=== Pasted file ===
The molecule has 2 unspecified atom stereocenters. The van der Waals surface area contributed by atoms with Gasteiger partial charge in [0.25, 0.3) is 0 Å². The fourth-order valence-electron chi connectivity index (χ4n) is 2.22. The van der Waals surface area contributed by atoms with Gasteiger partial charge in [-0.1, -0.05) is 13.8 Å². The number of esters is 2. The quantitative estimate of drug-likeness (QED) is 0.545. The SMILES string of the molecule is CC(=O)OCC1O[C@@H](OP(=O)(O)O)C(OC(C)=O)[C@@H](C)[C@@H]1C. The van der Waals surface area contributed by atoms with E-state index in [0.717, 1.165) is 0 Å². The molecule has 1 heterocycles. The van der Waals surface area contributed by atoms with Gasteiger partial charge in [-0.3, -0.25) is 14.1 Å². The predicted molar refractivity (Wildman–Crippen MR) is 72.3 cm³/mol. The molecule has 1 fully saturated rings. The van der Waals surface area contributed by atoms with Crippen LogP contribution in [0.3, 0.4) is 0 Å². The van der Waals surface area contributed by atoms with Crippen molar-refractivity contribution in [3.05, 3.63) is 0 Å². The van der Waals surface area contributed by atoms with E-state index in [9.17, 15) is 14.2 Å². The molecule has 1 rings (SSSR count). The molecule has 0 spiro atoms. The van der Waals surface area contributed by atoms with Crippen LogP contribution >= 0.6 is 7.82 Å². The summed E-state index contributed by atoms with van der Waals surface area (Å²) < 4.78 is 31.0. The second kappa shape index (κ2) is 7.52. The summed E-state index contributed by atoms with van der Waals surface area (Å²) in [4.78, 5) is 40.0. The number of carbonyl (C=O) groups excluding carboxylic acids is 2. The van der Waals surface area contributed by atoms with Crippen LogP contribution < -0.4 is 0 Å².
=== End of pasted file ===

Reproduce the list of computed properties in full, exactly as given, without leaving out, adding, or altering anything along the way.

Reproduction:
The molecule has 2 unspecified atom stereocenters. The van der Waals surface area contributed by atoms with Gasteiger partial charge in [0.25, 0.3) is 0 Å². The fourth-order valence-electron chi connectivity index (χ4n) is 2.22. The van der Waals surface area contributed by atoms with Gasteiger partial charge in [-0.1, -0.05) is 13.8 Å². The number of esters is 2. The quantitative estimate of drug-likeness (QED) is 0.545. The SMILES string of the molecule is CC(=O)OCC1O[C@@H](OP(=O)(O)O)C(OC(C)=O)[C@@H](C)[C@@H]1C. The van der Waals surface area contributed by atoms with E-state index in [0.717, 1.165) is 0 Å². The molecule has 1 heterocycles. The van der Waals surface area contributed by atoms with Gasteiger partial charge in [-0.3, -0.25) is 14.1 Å². The predicted molar refractivity (Wildman–Crippen MR) is 72.3 cm³/mol. The molecule has 1 fully saturated rings. The van der Waals surface area contributed by atoms with Crippen LogP contribution in [0.3, 0.4) is 0 Å². The van der Waals surface area contributed by atoms with Crippen molar-refractivity contribution in [3.05, 3.63) is 0 Å². The van der Waals surface area contributed by atoms with E-state index in [9.17, 15) is 14.2 Å². The molecule has 1 rings (SSSR count). The molecule has 0 spiro atoms. The van der Waals surface area contributed by atoms with Crippen LogP contribution >= 0.6 is 7.82 Å². The summed E-state index contributed by atoms with van der Waals surface area (Å²) < 4.78 is 31.0. The second kappa shape index (κ2) is 7.52. The summed E-state index contributed by atoms with van der Waals surface area (Å²) in [4.78, 5) is 40.0. The number of carbonyl (C=O) groups excluding carboxylic acids is 2. The van der Waals surface area contributed by atoms with Crippen LogP contribution < -0.4 is 0 Å².